By David Berman
For a raging bull market, things sure are quiet out there.
The Dow Jones industrial average notched its fifth straight gain on Tuesday, re-conquering the 13,000-point level and hitting its highest level since December, 2007. The tech-heavy Nasdaq composite index blasted above 3,000 and is now at its highest level since 2000.
These are impressive milestones, to be sure. But a striking number of investors are giving the good times a wide berth.
According to Bloomberg News, recent U.S. stock trading volume has fallen to its lowest level since at least 2008, suggesting there might be a lack of conviction among many investors.
Daily moves within the market also seem muted by recent standards. Tuesday's 1.7-per-cent gain by the Dow represents its second-biggest jump of the year, but would hardly have caused eyebrows to flutter last year.
Meanwhile, the CBOE volatility index is reflecting a state of complacency. The so-called “fear gauge,” which tends to reflect investor anxiety, has pretty much fallen asleep. It fell below 14 early on Tuesday, close to a five-year low and a sharp dive from a level of 45 as recently as October.
If no one is fearful, few are excited either. Stock market strategists, normally a bullish breed, remain cautious in their targets for the S&P 500 and continue to recommend a relatively defensive asset mix, on average.
Many factors are driving stock market gains, including a rebound in financial stocks. U.S. banks jumped on Tuesday after JPMorgan Chase & Co. (NYSE:JPM) and Bank of America Corp. (NYSE:BAC) passed the Federal Reserve's stress tests of their ability to withstand financial shocks.
The economic backdrop also looks promising. U.S. retail sales rose 1.1 per cent in February, impressing observers who noted that it could drive first-quarter economic growth estimates higher.
“A pickup in ‘core' sales [that exclude things like cars and gasoline] would suggest that consumer spending growth is entering a more broad-based, self-sustainable phase of the recovery,” Chris Jones, an economist at Toronto-Dominion Bank, said in a note.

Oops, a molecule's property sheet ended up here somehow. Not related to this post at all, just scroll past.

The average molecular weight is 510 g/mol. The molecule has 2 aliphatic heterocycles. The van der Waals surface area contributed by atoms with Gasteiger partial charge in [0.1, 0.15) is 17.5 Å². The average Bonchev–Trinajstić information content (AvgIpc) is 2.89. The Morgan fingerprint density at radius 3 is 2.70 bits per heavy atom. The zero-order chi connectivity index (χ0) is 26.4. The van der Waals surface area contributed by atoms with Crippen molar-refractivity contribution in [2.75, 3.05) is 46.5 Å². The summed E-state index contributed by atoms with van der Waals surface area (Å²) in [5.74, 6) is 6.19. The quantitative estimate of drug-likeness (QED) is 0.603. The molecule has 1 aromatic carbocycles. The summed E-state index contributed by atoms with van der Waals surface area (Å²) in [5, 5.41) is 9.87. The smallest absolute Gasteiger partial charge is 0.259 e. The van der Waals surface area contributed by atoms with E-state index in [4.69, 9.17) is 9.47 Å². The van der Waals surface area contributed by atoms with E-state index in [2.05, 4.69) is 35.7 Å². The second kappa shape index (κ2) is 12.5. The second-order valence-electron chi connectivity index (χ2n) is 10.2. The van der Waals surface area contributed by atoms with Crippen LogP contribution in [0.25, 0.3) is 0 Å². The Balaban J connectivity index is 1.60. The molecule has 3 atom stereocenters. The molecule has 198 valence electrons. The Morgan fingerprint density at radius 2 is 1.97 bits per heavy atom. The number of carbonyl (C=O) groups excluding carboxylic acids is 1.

And on Friday, the Labor Department reported a solid gain in U.S. payrolls for February, which supported the view that the country's employment situation is also making headway.
The U.S. Federal Reserve Board acknowledged the improving economic conditions in its monetary policy statement on Tuesday, giving investors the best of both worlds: The economy is getting better but the central bank says it will continue to stimulate it anyway with ultra-low interest rates through 2014.
So why haven't markets been swept up in a wave of euphoria that would be reflected in rising trading volumes?
Bearish observers argue that U.S. economic improvements, while impressive, are lagging indicators that don't say much about what's coming. Lakshman Achuthan, co-founder of the Economic Cycle Research Institute in New York and one of the more accurate economic forecasters in recent years, is among the skeptics who argue that leading indicators continue to point to an oncoming recession.
As well, Europe remains a wild card, and not only because its own recession is looming.
Greece has secured another bailout and avoided a messy default on its debt obligations, but few observers believe that Europe's sovereign-debt crisis has been solved.
The yield on Spain's government bonds remains high, indicating continuing nervousness about the country's ability to rein in its deficits without sinking into a deeper economic hole.
As for the stock market's recent milestones, there's a catch: The S&P 500 doubled from its bear market lows in 2009 until last April, but has since gained a mere 3 per cent after overcoming last year's steep correction.
Low trading volumes suggest that many investors have concluded that while there's no reason to flee the market, there's no reason to embrace it either. They believe the market's big gains are in the past, not the future.